Speaking at a town hall meeting in Malaysia, US President Barack Obama on Friday told a young Cambodian that youths must be aware of the “risks” of pursuing political change, just a day after a US State Department official characterised the Kingdom as “a country where democratic values are under threat”.
“What do you want to see from young people like us in the future?” asked Deng, a Cambodian participant at the Young Southeast Asia Leaders Initiative (YSEALI) event, at which the president took questions.
“I think the most important thing for young people is that they’re not trapped in the past,” Obama replied, before saying it is the responsibility of youths to ask “why” questions that challenge the status quo on issues such as pollution, gender rights and discrimination.
Change does not happen without vision, hard work and awareness of the challenges, the president advised, before adding words of caution.
“If you’re trying to bring about political change, there may be a lot of risks . . . Are you willing to take those risks? Are you willing to make sacrifices?”
Political blogger Ou Ritthy praised the president’s remarks. The encouragement of critical thinking is “extremely crucial” to people’s participation in politics, he said.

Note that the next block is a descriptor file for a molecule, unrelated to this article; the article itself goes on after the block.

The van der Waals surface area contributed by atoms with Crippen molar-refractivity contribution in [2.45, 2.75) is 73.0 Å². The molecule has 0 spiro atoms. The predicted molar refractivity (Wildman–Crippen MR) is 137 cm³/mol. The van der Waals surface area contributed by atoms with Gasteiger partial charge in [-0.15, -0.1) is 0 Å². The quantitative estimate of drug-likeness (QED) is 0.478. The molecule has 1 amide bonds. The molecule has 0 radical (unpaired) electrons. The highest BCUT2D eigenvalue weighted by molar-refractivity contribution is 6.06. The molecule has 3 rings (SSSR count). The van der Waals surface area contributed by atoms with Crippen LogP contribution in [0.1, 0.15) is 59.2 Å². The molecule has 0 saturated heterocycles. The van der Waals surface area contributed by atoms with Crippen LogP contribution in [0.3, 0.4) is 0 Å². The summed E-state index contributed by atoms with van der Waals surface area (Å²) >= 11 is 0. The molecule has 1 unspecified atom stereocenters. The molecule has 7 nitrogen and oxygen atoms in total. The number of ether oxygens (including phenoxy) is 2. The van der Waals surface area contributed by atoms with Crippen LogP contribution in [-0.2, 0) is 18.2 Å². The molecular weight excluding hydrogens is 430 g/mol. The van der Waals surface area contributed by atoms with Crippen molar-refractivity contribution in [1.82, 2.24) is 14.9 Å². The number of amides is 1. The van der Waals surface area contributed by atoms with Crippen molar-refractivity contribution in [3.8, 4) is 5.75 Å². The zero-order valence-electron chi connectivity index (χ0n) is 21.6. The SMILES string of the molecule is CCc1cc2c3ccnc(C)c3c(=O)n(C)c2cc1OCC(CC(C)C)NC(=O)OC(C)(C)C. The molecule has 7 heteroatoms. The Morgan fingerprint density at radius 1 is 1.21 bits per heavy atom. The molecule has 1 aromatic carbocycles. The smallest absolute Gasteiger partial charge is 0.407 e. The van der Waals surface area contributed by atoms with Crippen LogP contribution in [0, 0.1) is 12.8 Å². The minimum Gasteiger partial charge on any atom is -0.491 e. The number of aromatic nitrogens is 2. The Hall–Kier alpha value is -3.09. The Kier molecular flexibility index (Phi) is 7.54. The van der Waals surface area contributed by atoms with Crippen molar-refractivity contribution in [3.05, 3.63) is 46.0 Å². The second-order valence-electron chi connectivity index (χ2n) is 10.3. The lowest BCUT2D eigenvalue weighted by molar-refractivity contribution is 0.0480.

“Without critical thinking, Cambodians are not able challenge the political leadership of both ruling and opposition parties and not able to change the status quo and meaningfully bring about the democratic change in the country,” he added, citing as an example a lack of criticism among young opposition Cambodia National Rescue Party supporters of leader Sam Rainsy’s aborted return to the country following the issuance of a warrant for his arrest.
Obama’s remarks were in line with testimony before the US Senate committee on foreign relations on Thursday, where deputy assistant secretary for the US State Department’s Bureau of Democracy, Human Rights and Labor Scott Busby expressed “grave concern” over events that “have severely limited political space” in Cambodia.
Citing the beatings of opposition lawmakers, the arrests of activists, and legal and parliamentary action against opposition leaders Rainsy and Kem Sokha, Busby’s testimony questioned the government’s commitment to democratic reforms.
“Free and fair elections cannot happen in an environment where peaceful expression and activity by government opponents is subject to arbitrary limitations,” reads a transcript of the hearing, which goes on to express US concern over potential violence in the 2017 and 2018 commune and national elections.
“We have strongly voiced our concerns about intimidation of the opposition, noting that the Cambodian people continue to express a preference for greater freedom and accountability from their government,” Busby concluded, while reaffirming US support for civil society and the National Election Committee.